REDUCING the barriers to prescribing and dispensing opioid agonist therapy (OAT) to people with opioid dependence disorder will “go a long way to improve care for a lot of people”, say experts.
Historically, the OAT prescriptions methadone and buprenorphine were used to treat heroin addiction. But Australia is now facing a pharmacological opioid crisis, with 56% of unintentional opioid deaths involving pharmaceutical opioids compared with 45% involving heroin.
It is estimated that 26% of patients in general practice who are taking long term opioids are dependent. With increased restrictions around opioid prescribing, there are fears that some will turn to illicit opioids.
According to some experts, an increase of OAT prescribing would help curb this trend; however, it needs to become more normalised among patients, GPs and pharmacies. With only 3422 registered opioid pharmacotherapy prescribers across Australia, despite there being over 125 000 medical professionals and 29 000 GPs, there is a long way to go.
According to authors of a perspective published in the MJA, its association with heroin and the associated stigma is the first barrier to OAT prescribing.
“There’s definitely a stigma around what patients experience themselves and also GPs being unsure and a little frightened about getting involved and what that might mean for their practice,” said Dr Elizabeth Sturgiss, a GP, researcher and co-author of the MJA article, in an exclusive podcast.
“We need to make it more that it’s just something that GPs do.”
Dr Sturgiss and her co-author, Dr Pallavi Prathivadi, believe the first step is to educate doctors earlier in their training.
Dr Hester Wilson, GP and Chair of the Royal Australasian College of GPs’ Special Interest Group into Addiction, agreed that learning about these types of addictions and treatments should be taught from the start of medical education.
“It should be core to what we’re doing in medical school, our post-medical student training, with GP registrars, and in the continuing professional development we do on an ongoing basis,” she said.
“One of the difficulties with behavioural addictions is they belong to everyone and they belong to no one because they present in such different ways.”
Even when doctors want to prescribe OAT medications, the process can be complex. The system is layered in red tape and each state and territory has different rules and regulations. In most places, prescribers need to do specialist training and then need a permit to prescribe. Patients might also need to attend a pharmacy that is registered to dispense OAT medications and they might have to attend daily to receive their medication.
This lengthy approval process sets up OAT prescribing as being “difficult, dangerous and to be avoided”, Prathivadi and Sturgiss wrote.
According to Associate Professor Suzanne Nielsen from the Monash Addiction Research Centre, these rigid systems mean people perceive the prescriptions as being dangerous and difficult to manage.
“Inadvertently, it’s given the idea that they’re really complicated treatments and prescribing them is hard and not for everyone,” she told InSight+.
“If we could normalise them and make treatment accessible, there could be enormous benefit for the individuals who are accessing these treatments,” she said.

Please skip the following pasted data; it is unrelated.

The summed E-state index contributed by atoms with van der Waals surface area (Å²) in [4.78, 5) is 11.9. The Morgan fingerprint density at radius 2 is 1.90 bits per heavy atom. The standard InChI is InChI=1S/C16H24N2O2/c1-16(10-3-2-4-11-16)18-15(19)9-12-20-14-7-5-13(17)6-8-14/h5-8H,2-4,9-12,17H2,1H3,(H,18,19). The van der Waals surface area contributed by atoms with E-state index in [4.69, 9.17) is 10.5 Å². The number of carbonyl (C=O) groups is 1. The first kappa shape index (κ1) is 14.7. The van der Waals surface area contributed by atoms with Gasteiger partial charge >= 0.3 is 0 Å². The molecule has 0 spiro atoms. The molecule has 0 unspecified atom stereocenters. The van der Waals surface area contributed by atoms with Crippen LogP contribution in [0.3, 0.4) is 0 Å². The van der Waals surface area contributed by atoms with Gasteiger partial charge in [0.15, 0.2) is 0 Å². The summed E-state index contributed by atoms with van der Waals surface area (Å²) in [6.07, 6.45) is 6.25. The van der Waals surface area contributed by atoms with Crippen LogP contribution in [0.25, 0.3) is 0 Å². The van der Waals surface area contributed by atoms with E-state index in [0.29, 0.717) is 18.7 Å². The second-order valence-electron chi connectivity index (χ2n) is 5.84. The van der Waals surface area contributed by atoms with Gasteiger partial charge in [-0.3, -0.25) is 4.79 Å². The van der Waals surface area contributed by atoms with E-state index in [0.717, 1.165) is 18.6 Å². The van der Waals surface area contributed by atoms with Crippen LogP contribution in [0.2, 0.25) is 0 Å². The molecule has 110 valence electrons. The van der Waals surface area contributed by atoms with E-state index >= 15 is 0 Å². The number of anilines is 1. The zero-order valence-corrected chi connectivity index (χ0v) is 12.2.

Dr Wilson highlighted that there are important reasons the program has this structure. But not everyone needs such a regimented approach and physicians should be able to prescribe a treatment plan based on the risk of the individual. In some states and territories, patients might only have access to the very structured program which might not suit their needs.
“For someone who is experiencing homelessness, has unstable mental health issues, unstable physical health issues, multiple substances that they have issues with, then they do need to be seen daily in a pharmacy to make sure they don’t come to harm. For other people, they may not need that level of oversight,” she said.
According to Associate Professor Nielsen, we are in a situation where it is sometimes easier to prescribe strong opioids such as fentanyl rather than a safer alternative.
“The dilemma we get into with prescription opioid dependence is that we think they might be safer and have more benefits from transitioning to buprenorphine,” she said.
“But because the system is so complex, they’re going to have to go to the pharmacy every day, the prescriber has to apply for a permit. It’s sometimes easier to maintain the status quo which is clinically suboptimal.”
The type of OAT medication also needs to be considered. In the first week or so of treatment there is an increased risk of overdose, particularly with methadone.
According to Associate Professor Nielsen, buprenorphine is a much safer medication which has a lower likelihood of causing respiratory depression.
“When buprenorphine came into Australia, what we did (which in retrospect might not have been the best move) was we just added it to the existing treatment model. We’ve got these checks and balances which are entirely appropriate for methadone but maybe not required for buprenorphine.”
Another barrier to access is the cost. Currently, these prescriptions are not on the Pharmaceutical Benefit Scheme and patients have to pay for the dispensing fee at the pharmacy or for an injection at the GP’s clinic.
“What happens is the cost is put back on the individual,” Dr Wilson said.
“We don’t require them to pay for the cost of dispensing for any other treatment. It would be great to have a federally funded [Medicare Benefits Schedule] item number to allow us to give these injections.”
Ultimately, the situation is complex but Prathivadi and Sturgiss are hopeful.
“We need to share that burden and change the culture and the stories we all tell ourselves about these patients. It could go a long way to improve care for a lot of people,” Dr Sturgiss concluded.
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